Toxic Algae Harms Floridians’ Health & the $57 Billion Yearly Tourism Economy
Luckily, there is a ready and easy fix to this deadly algae problem.
Tallahassee, FL – (September 15) Florida’s Department of Environmental Protection (DEP) first warned about the dangers of toxic algae outbreaks in a 2000 scientific report – eleven years ago. Life threatening algae blooms and fish kills from sewer, manure and fertilizer pollution still persist. The toxic algae problem in Chesapeake Bay was resolved with advanced wastewater treatment systems thatcut pollution at a cost of only $2.50 per household per month.
David Guest, Managing Attorney for Earthjustice’s Tallahassee office, has incourtrooms around Florida successfully tried environmental cases for the past 20 years which in one way or another were all about water. Monica Reimer has been a staff attorney with the Tallahassee Office of Earthjustice since 2003. In 2002, her victory in an off-shore oil drilling case was reported as a landmark case in the National Law Journal. David or Monica is available for interviews September 19—October 7to give up-to-date answers, discuss actions that residents can take and can discuss any aspect of this issue including the three questions below.
Why was the EPA forced to step in?
Since 1998, Earthjustice has been using legal action to get the U.S. Environmental Protection Agency (EPA) to apply pressure on Florida’s DEP to set limits on this toxic pollution. The EPA’s action to set new pollution limits for Florida came in the summer of 2009 — a year after Earthjustice filed its 2008 suit in the Northern District of Florida on behalf of the Florida Wildlife Federation, St. John’s Riverkeeper, and other Florida groups. The suit challenged the decade-long delay by the state and federal government in setting limits for nutrient pollution.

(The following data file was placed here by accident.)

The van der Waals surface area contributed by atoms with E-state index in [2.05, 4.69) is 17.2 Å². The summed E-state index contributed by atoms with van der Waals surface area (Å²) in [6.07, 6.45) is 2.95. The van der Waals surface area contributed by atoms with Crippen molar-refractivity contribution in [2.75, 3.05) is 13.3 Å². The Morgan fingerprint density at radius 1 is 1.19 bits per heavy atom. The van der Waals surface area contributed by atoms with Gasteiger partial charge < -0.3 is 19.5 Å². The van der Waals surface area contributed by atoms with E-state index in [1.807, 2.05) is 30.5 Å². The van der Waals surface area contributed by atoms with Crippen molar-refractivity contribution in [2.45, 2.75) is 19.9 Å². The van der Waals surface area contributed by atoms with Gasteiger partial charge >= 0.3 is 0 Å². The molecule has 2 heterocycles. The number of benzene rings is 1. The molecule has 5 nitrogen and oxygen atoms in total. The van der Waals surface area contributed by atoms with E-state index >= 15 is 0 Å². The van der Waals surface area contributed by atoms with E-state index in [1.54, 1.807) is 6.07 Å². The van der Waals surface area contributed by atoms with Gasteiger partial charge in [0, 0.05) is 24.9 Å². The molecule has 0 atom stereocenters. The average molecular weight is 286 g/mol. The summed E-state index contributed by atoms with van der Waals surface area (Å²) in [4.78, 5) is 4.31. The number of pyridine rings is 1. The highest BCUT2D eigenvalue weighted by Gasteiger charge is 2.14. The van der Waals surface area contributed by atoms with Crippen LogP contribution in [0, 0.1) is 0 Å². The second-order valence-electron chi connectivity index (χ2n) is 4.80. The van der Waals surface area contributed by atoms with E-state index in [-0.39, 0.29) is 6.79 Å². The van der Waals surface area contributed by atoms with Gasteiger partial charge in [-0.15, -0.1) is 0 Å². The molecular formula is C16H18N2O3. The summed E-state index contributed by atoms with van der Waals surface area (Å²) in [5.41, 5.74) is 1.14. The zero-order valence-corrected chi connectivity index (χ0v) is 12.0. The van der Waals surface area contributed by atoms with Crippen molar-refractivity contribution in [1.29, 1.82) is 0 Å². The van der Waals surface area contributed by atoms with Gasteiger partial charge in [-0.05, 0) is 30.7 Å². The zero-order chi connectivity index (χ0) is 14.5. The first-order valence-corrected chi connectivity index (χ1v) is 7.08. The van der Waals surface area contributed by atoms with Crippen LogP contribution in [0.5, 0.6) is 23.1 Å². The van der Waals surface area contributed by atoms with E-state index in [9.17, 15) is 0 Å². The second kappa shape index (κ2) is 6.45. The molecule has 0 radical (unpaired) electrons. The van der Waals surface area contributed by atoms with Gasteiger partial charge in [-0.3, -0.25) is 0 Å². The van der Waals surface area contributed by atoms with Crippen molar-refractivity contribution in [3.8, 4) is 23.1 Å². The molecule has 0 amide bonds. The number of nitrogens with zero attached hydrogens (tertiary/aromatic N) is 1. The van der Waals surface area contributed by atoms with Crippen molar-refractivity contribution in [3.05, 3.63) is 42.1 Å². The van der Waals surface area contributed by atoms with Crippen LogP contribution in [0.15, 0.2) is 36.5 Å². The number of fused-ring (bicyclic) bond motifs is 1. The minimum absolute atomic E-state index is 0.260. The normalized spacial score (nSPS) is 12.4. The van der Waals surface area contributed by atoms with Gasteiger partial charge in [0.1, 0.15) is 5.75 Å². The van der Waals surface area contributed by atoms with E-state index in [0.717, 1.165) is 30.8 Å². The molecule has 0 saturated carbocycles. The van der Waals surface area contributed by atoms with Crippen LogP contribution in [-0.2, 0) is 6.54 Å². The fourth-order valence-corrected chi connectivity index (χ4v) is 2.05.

The EPA entered into a settlement agreement and established new water pollution limits that were the same as the Florida state limits set by DEP based on the samenumeric criteria mandated under the Bush administration that set limits for phosphorus and nitrogen compounds which triggered deadly growths of algae in waterways throughout Florida. These limits by the Bush Administration came about as a result of Florida’s failure to meet the requirements of the Clean Water Act. During the comment period, the agency received 22,000 comments, with 20,000 in support of the new standards but polluters continue to fight compliance.
Now, after lobbyist and polluters have fought these established regulations, the Florida DEP is, again, in the process of setting new statewide standards for phosphorus and nitrogen pollution. Unfortunately, the rules that state regulators have proposed so far are highly inadequate to protect public health and clean up the waters. It is critical that the state’s polluters do not end up writing the DEP’s water-pollution rules. It is critical that our state regulators protect the public, not the polluters.
What are the health impacts from toxic algae that Floridians and tourists have experienced?
In 2008, over 1,000 miles of Florida’s rivers and streams, 350,000 acres of Florida’s lakes, and 900 square miles of its estuaries were contaminated by sewage, fertilizer or manure pollution. Toxic algae has caused respiratory problems, neurological damage, nausea, diarrhea, rashes, and even death for Floridians, their pets, and tourists with hundreds of emergency room visits each year and has also contaminated drinking water for thousands. The toxic algae pollution has become so frequent and serious that the Florida Department of Health now hands out educational materials that ask people: “Have You Been Slimed?” Callers to the state’s Aquatic Toxins Hotline (1-888-232-8635) hear a recording which warns: “It is very important that pets, livestock and small children are kept out of water suspected of having a blue green algae bloom since there have been many reported cases of animals dying after drinking highly contaminated water.”Residents should report any toxic algae outbreak in waters immediately to their County Health Departments and should not touch the water.